The Model X is a lux­ury fam­ily mover, with five, six or seven-pas­sen­ger seat­ing op­tions, a rear trunk and a frunk (a front boot). The deeply tinted glass canopy cre­ates a pretty mag­i­cal space, although the Cal­i­for­nia sun is too bright through the roof glass. Ad­di­tional tint­ing is avail­able.

Front and mid-row seats are mounted on pow­ered pedestals that glide for­ward as if to a Strauss waltz, eas­ing ac­cess to the third row’s cosy bucket seats. The seats’ pedestal mount­ings al­low pas­sen­gers more foot room than oth­er­wise.

All the doors open elec­tri­cally, which can take some get­ting used to. If you get in and put your right foot on the brake, the driver’s door will swing closed, even if you have not yet re­trieved your left leg. The door will gen­tly gnaw on it un­til you take your foot off the brake.

The price for the stan­dard Model X 70S with a 70kW/h bat­tery is $US80,000, which is aca­demic as Tesla won’t be build­ing any base Model X’s for some time.

In­stead it will be fill­ing or­ders for the flag­ship P90D (“P” for per­for­mance). These will come with a face-flap­ping 967Nm of in­sta-torque from two huge four-pole AC in­duc­tion mo­tors and the fa­mous “Lu­di­crous” drive mode, which es­sen­tially per­mits the bat­tery to vi­o­lently eject elec­trons in pur­suit of max­i­mum ac­cel­er­a­tion. In Lu­di­crous mode, the Model X P90D max out­put is 391kW.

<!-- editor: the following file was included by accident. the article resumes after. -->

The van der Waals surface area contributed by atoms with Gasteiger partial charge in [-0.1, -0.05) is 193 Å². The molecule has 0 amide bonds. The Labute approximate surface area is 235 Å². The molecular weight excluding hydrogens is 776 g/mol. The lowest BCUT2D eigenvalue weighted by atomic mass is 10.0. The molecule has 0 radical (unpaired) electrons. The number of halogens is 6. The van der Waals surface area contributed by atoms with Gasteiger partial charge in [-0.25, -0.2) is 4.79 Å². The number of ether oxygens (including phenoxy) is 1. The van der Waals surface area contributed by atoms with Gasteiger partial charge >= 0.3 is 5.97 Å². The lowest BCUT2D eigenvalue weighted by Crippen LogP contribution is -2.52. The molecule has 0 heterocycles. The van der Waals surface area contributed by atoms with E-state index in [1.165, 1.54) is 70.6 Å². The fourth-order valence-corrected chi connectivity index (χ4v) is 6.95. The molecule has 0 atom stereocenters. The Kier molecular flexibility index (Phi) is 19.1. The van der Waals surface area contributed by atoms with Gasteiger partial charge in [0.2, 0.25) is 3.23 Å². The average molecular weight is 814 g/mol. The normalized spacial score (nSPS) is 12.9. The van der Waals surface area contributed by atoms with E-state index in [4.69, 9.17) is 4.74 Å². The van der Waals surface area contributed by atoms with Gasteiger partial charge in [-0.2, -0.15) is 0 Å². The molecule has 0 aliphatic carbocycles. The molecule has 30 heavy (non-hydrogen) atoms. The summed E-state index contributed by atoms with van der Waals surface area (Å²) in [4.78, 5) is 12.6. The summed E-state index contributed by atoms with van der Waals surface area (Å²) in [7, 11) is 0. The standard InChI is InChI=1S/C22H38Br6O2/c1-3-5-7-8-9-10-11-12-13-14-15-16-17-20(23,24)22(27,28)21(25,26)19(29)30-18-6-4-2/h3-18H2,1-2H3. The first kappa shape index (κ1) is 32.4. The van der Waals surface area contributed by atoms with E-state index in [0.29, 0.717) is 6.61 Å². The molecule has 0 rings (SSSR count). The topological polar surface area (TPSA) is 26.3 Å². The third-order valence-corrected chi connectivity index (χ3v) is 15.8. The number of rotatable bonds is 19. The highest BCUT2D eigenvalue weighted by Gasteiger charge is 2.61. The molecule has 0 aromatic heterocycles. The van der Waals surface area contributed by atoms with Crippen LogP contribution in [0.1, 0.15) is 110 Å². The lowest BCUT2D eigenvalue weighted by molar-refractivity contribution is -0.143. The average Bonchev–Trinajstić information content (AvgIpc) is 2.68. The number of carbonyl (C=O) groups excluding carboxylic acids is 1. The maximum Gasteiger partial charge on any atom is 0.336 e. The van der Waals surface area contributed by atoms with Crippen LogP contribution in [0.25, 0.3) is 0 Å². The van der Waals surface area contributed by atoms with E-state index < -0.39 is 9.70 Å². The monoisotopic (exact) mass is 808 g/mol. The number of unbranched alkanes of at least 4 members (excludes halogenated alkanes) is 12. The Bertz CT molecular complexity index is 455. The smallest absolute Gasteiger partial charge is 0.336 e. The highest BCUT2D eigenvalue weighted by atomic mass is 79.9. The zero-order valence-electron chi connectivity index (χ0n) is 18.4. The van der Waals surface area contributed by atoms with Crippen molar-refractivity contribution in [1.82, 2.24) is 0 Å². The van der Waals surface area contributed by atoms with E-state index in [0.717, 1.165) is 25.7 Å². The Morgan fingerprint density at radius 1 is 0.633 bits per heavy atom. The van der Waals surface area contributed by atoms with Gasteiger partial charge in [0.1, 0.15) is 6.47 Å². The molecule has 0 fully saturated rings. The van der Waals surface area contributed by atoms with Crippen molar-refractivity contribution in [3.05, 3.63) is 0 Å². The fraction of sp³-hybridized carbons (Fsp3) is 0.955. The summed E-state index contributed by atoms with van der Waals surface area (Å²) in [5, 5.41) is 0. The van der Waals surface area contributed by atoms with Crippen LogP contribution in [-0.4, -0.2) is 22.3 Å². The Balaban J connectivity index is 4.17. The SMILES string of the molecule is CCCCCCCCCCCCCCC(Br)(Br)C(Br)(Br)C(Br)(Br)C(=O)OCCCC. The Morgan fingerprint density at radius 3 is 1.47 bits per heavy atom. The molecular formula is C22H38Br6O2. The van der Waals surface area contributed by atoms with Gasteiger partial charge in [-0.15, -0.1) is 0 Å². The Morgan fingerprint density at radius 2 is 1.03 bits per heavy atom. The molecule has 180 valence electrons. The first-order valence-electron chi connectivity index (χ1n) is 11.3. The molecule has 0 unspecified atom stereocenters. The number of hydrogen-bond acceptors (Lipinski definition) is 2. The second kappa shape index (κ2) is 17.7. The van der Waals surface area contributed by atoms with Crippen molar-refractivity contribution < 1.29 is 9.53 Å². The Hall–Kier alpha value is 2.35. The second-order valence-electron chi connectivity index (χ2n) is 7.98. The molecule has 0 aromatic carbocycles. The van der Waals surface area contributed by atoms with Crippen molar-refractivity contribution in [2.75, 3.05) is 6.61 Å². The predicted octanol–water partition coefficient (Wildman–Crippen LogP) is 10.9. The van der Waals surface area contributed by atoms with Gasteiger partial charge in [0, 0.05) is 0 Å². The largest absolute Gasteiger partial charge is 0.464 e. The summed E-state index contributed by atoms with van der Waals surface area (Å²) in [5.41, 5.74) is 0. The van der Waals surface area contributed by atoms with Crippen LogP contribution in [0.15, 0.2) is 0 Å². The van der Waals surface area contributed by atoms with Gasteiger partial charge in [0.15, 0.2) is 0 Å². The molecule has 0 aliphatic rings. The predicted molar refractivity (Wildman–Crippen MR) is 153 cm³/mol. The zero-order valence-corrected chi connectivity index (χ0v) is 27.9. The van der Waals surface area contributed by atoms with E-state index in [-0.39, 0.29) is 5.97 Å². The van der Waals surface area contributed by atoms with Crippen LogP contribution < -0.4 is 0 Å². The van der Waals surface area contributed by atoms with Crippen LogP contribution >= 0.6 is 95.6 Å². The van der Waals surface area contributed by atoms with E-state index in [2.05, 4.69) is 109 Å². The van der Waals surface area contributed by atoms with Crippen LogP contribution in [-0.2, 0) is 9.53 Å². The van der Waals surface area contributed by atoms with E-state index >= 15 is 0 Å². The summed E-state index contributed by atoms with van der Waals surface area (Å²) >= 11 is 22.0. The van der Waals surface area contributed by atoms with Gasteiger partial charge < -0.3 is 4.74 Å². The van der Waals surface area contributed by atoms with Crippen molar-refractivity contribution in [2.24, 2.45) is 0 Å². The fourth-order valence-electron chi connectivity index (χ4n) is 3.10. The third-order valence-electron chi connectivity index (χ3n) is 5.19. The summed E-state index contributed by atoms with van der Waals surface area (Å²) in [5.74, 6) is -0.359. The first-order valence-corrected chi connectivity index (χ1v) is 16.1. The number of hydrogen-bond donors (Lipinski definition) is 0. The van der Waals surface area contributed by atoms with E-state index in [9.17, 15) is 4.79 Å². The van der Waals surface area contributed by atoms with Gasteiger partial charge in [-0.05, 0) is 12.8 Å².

It is hard to find fault with a six-seat SUV that ac­cel­er­ates like an open-wheel racer. Stamp the ac­cel­er­a­tor and it goes off like a sprung mouse­trap. Tesla es­ti­mates 0-100km/h in a Lambo-like 3.2 sec­onds. In do­ing so, the Model X qui­etly with­draws ev­ery­thing from your pock­ets and scat­ters it con­ve­niently un­der the back seats.

Then, be­tween 80km/h and 160km/h, it’s goodbye, Char­lie. The P90D op­er­ates at an en­tirely dif­fer­ent frame than just about any­thing on the street. It takes a sus­tain­ably har­vested base­ball bat to Panzer wag­ons such as Porsche Cayenne Tur­bos and Range Rover Sport SVRs.

Around LA the sweet, ef­fort­less blurt of our EV hot-rod tempted me to do, well, ques­tion­able things. No yel­low light turns red for the Model X P90D. No hole that opens in traf­fic is too small or far away.

Fal­con wings? Maybe Icarus. But if the Model X flies too close to the sun, there’s al­ways more win­dow tint.